Medical debt troubles have long plagued our society as the costs of healthcare in the United States is much higher than that of other nations. Even those who have insurance coverage have found themselves in debt over medical bills when serious and unforeseen medical conditions arise. Although medical debt is one of the easier types of debt to resolve, there are still some issues that should be taken into consideration.
Costs Of Healthcare
One of the biggest issues people face with medical debt is unsuspected credit damage. Since these debts are not tied to a line of credit or credit account, many people assume that defaulting on them will not affect their credit. This couldn’t be more wrong. In fact, medical debts are some of the quickest debts to enter collections and credit reporting problems. Since providers have little legal recourse to collect their money they often push late accounts into collections quickly, sometimes after just 30 days.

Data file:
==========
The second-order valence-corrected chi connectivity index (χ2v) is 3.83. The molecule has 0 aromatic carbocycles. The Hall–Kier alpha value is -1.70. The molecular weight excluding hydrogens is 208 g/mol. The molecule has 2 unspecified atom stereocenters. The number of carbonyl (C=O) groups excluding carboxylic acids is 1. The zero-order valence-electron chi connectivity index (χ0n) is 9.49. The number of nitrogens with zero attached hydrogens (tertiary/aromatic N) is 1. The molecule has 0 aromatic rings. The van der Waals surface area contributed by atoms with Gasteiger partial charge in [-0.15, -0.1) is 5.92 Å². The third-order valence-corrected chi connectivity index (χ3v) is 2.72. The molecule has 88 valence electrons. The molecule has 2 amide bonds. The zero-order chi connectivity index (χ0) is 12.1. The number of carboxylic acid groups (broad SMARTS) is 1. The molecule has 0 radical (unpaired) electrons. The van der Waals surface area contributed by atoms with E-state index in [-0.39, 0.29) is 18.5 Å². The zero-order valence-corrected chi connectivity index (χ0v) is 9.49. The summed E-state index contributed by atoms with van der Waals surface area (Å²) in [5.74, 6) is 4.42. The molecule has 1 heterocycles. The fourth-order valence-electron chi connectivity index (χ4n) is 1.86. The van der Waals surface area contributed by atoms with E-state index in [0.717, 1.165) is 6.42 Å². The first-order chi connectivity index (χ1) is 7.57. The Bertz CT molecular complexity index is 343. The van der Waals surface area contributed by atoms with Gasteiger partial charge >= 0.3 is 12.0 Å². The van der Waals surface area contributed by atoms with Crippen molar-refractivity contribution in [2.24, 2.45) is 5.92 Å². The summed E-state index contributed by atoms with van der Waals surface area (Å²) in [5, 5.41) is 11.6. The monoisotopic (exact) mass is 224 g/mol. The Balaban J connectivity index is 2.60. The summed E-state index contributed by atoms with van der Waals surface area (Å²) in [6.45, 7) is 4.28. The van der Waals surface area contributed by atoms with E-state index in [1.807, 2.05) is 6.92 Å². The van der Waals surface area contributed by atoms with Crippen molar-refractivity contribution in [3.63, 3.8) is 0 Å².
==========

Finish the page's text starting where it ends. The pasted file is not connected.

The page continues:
Although medical debts are one of the easiest debts to discharge in bankruptcy, many people may not qualify based on their medical debt alone. In such circumstances, people are often left to pursue debt negotiations or settlement options in order to resolve their troubles. While neither of these are inherently bad options for resolving debts, medical debts often go hand in hand with other situational problems. Suffering a serious medical illness that lead to a high debt burden is likely to have caused problems with employment or defaulting on other bills. Things can quickly snowball for medical debtors and getting a grasp on the situation takes a lot of time and effort by way to negotiating with creditors.